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Double N
12-11-2010, 13:54
Picked-up a decent looking Retina IIa (016) a couple of weeks ago from a woman who had about 20 vintage cameras (mostly Kodak and Brownie) for sale at her garage sale. Selling price? $5

Came in it's case with a Metraphot light meter (seems to still work) in it's own case attached to the camera case's strap.

The best part is that everything seems to work fine as far as I can tell. The film counter works, the film advance/shutter lever works, but the shutter is a tad slow as putting it on 1 will activate the shutter for about 5. :D

I originally bought it to do some external cleaning and display it on a shelf but now I've decided to clean it and see what kind of pictures it takes.

I'm pretty good with mechanical things and I'd like to try my hand at CLA'ing it myself so I visited Chris's site and saved all the "how to" articles I could find. The only thing I am unsure of is exactly what kind of lubricant I should use? Anybody have any suggestions that are more specific than "light oil, watch lube" or similar? Product names and places to buy it would be helpful.

I put some pics up on my Flickr page of all the cameras I bought - $5 each and they are all for display purposes except the Retina (at least I think so until I get crazy and decide to see about making one of the other ones work).

http://www.flickr.com/photos/[email protected]/5249301124/

thawkins
12-11-2010, 14:00
I cannot give you any mechanical advice on your Retina but as a long time (40+ years)retina I and IIa user, I can tell you the Retina is a fantastic camera. In fact I just took some fall foliage pictures with mine about two hours ago. In my camera closet are lens from Nikon, Minolta and Leica..........the F2 Zenon on the IIa is the sharpest of all on them. Get the camera CLAed, shoot some film and you will see what I mean.

Brian Legge
12-11-2010, 14:19
I picked up a IIIc (little c) for $15 at an antique store a few months ago. I wasn't specifically looking for a Retina but thought I remembered hearing some good things amount them. Turned out to be in excellent condition.

The images blew me away. Way beyond what I was expecting and wonderfully sharp without being overly contrasty. The camera actually became a regular user for me.

Phil_F_NM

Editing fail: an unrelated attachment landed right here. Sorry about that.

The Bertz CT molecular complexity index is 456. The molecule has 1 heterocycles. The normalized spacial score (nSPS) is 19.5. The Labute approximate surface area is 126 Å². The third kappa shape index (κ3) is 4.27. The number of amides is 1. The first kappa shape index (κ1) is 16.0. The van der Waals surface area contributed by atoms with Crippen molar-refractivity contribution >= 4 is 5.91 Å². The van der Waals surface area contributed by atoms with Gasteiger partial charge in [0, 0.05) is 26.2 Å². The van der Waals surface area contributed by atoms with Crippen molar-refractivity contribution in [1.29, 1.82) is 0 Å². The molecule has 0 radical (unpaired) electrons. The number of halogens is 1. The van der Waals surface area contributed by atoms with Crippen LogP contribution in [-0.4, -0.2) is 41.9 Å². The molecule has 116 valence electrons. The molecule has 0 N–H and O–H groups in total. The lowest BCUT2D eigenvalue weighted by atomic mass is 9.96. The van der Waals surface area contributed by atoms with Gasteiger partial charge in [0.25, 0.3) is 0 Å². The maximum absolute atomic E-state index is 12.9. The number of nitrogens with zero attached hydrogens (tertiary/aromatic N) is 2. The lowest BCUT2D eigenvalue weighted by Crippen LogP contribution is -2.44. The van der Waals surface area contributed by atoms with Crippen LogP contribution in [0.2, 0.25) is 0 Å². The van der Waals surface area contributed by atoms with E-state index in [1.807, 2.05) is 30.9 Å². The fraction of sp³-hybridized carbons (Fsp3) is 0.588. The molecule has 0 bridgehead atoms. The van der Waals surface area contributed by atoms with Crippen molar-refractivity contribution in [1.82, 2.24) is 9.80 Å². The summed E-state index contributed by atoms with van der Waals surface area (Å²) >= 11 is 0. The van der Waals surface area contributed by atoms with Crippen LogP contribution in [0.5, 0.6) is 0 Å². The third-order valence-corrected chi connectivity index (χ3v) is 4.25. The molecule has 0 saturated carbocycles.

12-11-2010, 14:20
Watch out for the winder on those. They have a tendency to strip and not work.
As far as cleaning the shutter, I like taking the glass out of leaf shutters, making sure all the painted beauty rings are off and soak the thing in everclear. Or whatever pure grain alcohol you can get a hold of. Denatured alcohol can soften up any plastic which may be in there so I stay away from it. And the grain alcohol dries really quickly.

What lens does it have? mine had a Schneider Xenon f/2 and I also had one with an f/2.8 lens.

It was one of my favorite cameras I've ever owned but sold due to the winding/cocking mechanism going wonky.

Phil Forrest

ZeissFan
12-11-2010, 14:26
Kodak has this annoying habit of reusing camera (and lens) names. For example, I've found at least four different models named Retina II. I believe there were two Retina IIa cameras with the most common being the lever wind.

As with many cameras, the damage to the winding rack occurs when a heavy-handed user forces the film advance even though it has reached the end of a roll or for a mechanical reason has become jammed.

The shutter-tensioning rack is a weak point, because the metal from which it's made is too soft, and its teeth are easily damaged.

Double N
12-11-2010, 14:40
Watch out for the winder on those. They have a tendency to strip and not work.
As far as cleaning the shutter, I like taking the glass out of leaf shutters, making sure all the painted beauty rings are off and soak the thing in everclear. Or whatever pure grain alcohol you can get a hold of. Denatured alcohol can soften up any plastic which may be in there so I stay away from it. And the grain alcohol dries really quickly.

What lens does it have? mine had a Schneider Xenon f/2 and I also had one with an f/2.8 lens.

It was one of my favorite cameras I've ever owned but sold due to the winding/cocking mechanism going wonky.

Phil Forrest

It has the Retina-Xenon F2 50mm lens. The winding/cocking mechanism feels tight (in a good way) with no play at all. Other than the shutter being a little slow (probably due to being gummed-up), mechanically the camera feels about perfect. It's missing the little leatherette insert on the cocking/winding arm but that's cosmetic.